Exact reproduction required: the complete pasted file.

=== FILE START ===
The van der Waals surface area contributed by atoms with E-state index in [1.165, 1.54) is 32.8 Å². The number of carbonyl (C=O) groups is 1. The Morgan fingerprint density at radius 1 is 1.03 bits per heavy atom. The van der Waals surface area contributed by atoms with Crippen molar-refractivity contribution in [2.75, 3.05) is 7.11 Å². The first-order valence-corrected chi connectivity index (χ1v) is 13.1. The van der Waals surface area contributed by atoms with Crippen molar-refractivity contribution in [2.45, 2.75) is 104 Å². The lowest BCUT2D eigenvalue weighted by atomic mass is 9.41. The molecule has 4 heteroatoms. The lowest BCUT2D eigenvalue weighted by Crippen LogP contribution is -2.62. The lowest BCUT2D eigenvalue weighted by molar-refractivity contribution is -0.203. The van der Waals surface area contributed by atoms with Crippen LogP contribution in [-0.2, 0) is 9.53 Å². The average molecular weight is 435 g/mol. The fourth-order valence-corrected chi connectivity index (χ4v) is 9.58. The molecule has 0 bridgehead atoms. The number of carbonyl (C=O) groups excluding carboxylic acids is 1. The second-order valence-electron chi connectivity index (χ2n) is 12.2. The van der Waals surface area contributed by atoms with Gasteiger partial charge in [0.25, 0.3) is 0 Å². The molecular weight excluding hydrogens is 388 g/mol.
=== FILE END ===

The van der Waals surface area contributed by atoms with E-state index in [1.165, 1.54) is 32.8 Å². The number of carbonyl (C=O) groups is 1. The Morgan fingerprint density at radius 1 is 1.03 bits per heavy atom. The van der Waals surface area contributed by atoms with Crippen molar-refractivity contribution in [2.75, 3.05) is 7.11 Å². The first-order valence-corrected chi connectivity index (χ1v) is 13.1. The van der Waals surface area contributed by atoms with Crippen molar-refractivity contribution in [2.45, 2.75) is 104 Å². The lowest BCUT2D eigenvalue weighted by atomic mass is 9.41. The molecule has 4 heteroatoms. The lowest BCUT2D eigenvalue weighted by Crippen LogP contribution is -2.62. The lowest BCUT2D eigenvalue weighted by molar-refractivity contribution is -0.203. The van der Waals surface area contributed by atoms with Crippen LogP contribution in [-0.2, 0) is 9.53 Å². The average molecular weight is 435 g/mol. The fourth-order valence-corrected chi connectivity index (χ4v) is 9.58. The molecule has 0 bridgehead atoms. The number of carbonyl (C=O) groups excluding carboxylic acids is 1. The second-order valence-electron chi connectivity index (χ2n) is 12.2. The van der Waals surface area contributed by atoms with Gasteiger partial charge in [0.25, 0.3) is 0 Å². The molecular weight excluding hydrogens is 388 g/mol.